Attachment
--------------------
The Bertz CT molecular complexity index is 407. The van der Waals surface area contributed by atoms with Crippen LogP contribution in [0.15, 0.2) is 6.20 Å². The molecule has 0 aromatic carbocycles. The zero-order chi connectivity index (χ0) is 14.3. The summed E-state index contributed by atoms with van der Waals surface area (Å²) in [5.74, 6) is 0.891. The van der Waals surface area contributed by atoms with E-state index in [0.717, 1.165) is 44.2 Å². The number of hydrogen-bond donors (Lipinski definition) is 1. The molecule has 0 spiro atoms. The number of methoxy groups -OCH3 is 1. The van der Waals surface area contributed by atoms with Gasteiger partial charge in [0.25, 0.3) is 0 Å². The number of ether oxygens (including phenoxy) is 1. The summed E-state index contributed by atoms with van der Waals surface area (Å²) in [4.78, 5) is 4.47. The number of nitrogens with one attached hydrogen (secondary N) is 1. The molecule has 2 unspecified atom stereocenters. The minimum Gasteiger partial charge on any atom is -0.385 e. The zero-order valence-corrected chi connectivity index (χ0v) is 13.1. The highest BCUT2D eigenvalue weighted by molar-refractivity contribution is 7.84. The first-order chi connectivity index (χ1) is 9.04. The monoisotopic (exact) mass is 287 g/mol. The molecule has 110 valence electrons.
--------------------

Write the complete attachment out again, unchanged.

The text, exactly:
The Bertz CT molecular complexity index is 407. The van der Waals surface area contributed by atoms with Crippen LogP contribution in [0.15, 0.2) is 6.20 Å². The molecule has 0 aromatic carbocycles. The zero-order chi connectivity index (χ0) is 14.3. The summed E-state index contributed by atoms with van der Waals surface area (Å²) in [5.74, 6) is 0.891. The van der Waals surface area contributed by atoms with E-state index in [0.717, 1.165) is 44.2 Å². The number of hydrogen-bond donors (Lipinski definition) is 1. The molecule has 0 spiro atoms. The number of methoxy groups -OCH3 is 1. The van der Waals surface area contributed by atoms with Gasteiger partial charge in [0.25, 0.3) is 0 Å². The number of ether oxygens (including phenoxy) is 1. The summed E-state index contributed by atoms with van der Waals surface area (Å²) in [4.78, 5) is 4.47. The number of nitrogens with one attached hydrogen (secondary N) is 1. The molecule has 2 unspecified atom stereocenters. The minimum Gasteiger partial charge on any atom is -0.385 e. The zero-order valence-corrected chi connectivity index (χ0v) is 13.1. The highest BCUT2D eigenvalue weighted by molar-refractivity contribution is 7.84. The first-order chi connectivity index (χ1) is 9.04. The monoisotopic (exact) mass is 287 g/mol. The molecule has 110 valence electrons.